Thursday, May 11, 2017

C85 Stroker - Which Prop Can I Use?

This issue has been a source of dilemma or misunderstanding for some.   I get a lot of questions on this.

Legally you must use the same propeller as a C85 and adhere to the same RPM limits as a stock C85 because the C85 stroker STC does not change the Certified engine rating.  

On paper, it is still a C85.  

I am not aware of any FAA approved power curve for the STC modified stroker configuration. When requesting such from Don's Dream Machines or Aircraft Specialties (the STC holders) I have been turned away but was told that "this engine is much more powerful than a stock C85".  I've even been told just how much power the engine produces on the dyno. 

Of course we all understand that because of the physics of engine performance regarding displacement theory (RPM/bore/stroke) more power will be produced. Don't get me wrong.  I love the guys at DDM and ASSI, but I must ask: What good is it to know the engine makes 108 hp on the test stand if you have no legal authority to operate it that way?  My issue as a DER is that without a certified power chart, there is no legal avenue to approve any propeller that might maximize the performance of this engine configuration. The approved data to go there has never been developed as far as I can tell. 

In my opinion, the FAA and STC Applicants did us all a dis-service by not requiring an official engine calibration test to re-rate the modified configuration. I am sure the reason this wasn't done is because doing so would have required the STC applicant to run 150 hour endurance test followed by 150 hour durability test to prove all parts out to the higher rating. I get that this is a money issue. But the flying public deserves to at least understand the realities they face. 

So we (the industry) are left with 2 choices. 

1.  Legally run the same propeller as a stock C85, not knowing exactly how much power you have, but at least assured you have equal or better performance than the stock C85 and have the comfort of staying legal. 

- or- 


2. Illegally running another propeller that optimizes the capability of the engine. Climb and cruise fast not having (Approved) assurance that the engine parts are going to survive to TBO. Be mindful that if you choose to operate this way, the STC holders, prop makers, and engine overhaulers are not likely to warranty an engine or propeller with apparent fatigue issues. Beyond this, I know that insurance companies and defense attorneys use expert witnesses who can tell when they see evidence of over-stressed and prematurely fatigued engine parts. All I am saying is... choose wisely.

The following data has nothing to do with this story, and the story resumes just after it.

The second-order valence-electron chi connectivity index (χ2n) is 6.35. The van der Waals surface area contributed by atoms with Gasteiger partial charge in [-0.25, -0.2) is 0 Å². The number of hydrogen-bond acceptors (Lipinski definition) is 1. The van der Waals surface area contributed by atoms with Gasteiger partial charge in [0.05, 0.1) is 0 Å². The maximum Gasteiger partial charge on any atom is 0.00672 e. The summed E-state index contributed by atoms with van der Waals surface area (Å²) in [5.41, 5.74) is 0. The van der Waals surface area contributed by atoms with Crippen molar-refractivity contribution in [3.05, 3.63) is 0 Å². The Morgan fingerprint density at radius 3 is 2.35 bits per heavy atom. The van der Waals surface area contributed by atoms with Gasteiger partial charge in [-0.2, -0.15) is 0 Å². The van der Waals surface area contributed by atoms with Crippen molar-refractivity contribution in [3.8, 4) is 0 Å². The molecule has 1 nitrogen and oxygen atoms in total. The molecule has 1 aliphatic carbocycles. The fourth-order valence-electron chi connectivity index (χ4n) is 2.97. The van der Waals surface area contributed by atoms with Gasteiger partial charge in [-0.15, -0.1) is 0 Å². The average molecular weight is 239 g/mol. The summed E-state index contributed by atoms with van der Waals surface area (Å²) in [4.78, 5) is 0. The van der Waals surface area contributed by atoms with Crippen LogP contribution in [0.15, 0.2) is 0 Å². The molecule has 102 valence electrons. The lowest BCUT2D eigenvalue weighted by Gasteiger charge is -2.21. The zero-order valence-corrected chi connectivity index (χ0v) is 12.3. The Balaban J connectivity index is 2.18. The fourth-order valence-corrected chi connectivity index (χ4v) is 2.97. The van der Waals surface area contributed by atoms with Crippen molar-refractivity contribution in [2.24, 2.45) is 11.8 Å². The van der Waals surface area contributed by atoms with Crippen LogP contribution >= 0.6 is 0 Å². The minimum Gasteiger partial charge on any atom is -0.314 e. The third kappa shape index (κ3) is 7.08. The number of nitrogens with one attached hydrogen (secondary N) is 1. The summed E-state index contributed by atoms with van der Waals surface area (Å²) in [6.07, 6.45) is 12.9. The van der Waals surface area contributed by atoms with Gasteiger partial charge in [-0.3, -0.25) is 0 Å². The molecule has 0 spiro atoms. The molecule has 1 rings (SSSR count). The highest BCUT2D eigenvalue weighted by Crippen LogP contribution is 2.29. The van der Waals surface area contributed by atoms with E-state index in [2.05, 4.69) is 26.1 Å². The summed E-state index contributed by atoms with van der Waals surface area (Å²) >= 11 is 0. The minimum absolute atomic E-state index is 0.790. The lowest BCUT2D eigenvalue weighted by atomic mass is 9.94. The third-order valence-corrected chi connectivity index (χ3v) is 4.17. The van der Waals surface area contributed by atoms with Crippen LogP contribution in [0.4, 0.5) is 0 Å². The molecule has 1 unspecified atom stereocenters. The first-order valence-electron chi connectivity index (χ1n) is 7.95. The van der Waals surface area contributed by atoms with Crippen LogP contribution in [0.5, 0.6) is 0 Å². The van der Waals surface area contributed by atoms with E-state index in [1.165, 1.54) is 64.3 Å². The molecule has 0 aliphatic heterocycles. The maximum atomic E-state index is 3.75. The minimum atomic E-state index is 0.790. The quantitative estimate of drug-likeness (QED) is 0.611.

I believe there are many folks out there running illegal configurations, without knowing it... or without an understanding of the issues. I hope this article helps some of you out. 



Do I think the stroker engine is a good thing?  Well I do. It seems to be a most efficient engine. I would just appreciate having the legal avenue to use it to its full potential. The saving grace here is that these little 4-banger Continentals seem to be made of long-lasting bulletproof parts. And generally they're used on small-very forgiving airplanes affectionately thought of by many as just "barely" capable of killing you. 


Final thought:  Do you think Continental Motors never thought of this configuration?

2 comments:

  1. This could be used as justification per TC A-759
    1a90 on a c-85 is approved on the S7DC (S7DC only)
    Static r.p.m. at maximum permissible throttle setting:
    Not over 2440, not under 2290. No additional tolerance permitted.
    Diameter: not over 74 in., not under 69.5 in.

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  2. Terry, as Don Swords was the origin of this STC, and I have spoken to him on many occasions about this I can assure you that the reason for NOT making RPM and output changes was rooted in a far simpler analysis.

    Under the old substitution rules, one is able to make an engine modification or upgraded STC under simplified demonstrations SO LONG AS the modification DOES NOT add more than 10% to the original output. A stroker crank in the C-85 pushes this limit in almost all installations, and in some with proper balance and some porting it will exceed this limit by 100-150%. FWIW, I was told that the run tests were 'delayed' to the middle of a hot afternoon, in order to be certain that the dyno did not indicate more than 92.5HP (85+8.5 HP), as that would have forced the STC review into different territory.
    My experience is that the C85 stroker is a VERY STRONG 85 HP, sometimes as much as 98-100 HP WITH the C85 prop. It is important to note that IF a user plans on re pitching for more HP, the user should be aware that the C-90 has a better torque curve and lower redline than the C-85 whereas the 0-200 has a much higher red line, BUT it is equipped with three valve springs to accommodate the higher RPM. Operating in the higher rpm range without such benefit is likely to be damaging to the valves long term.

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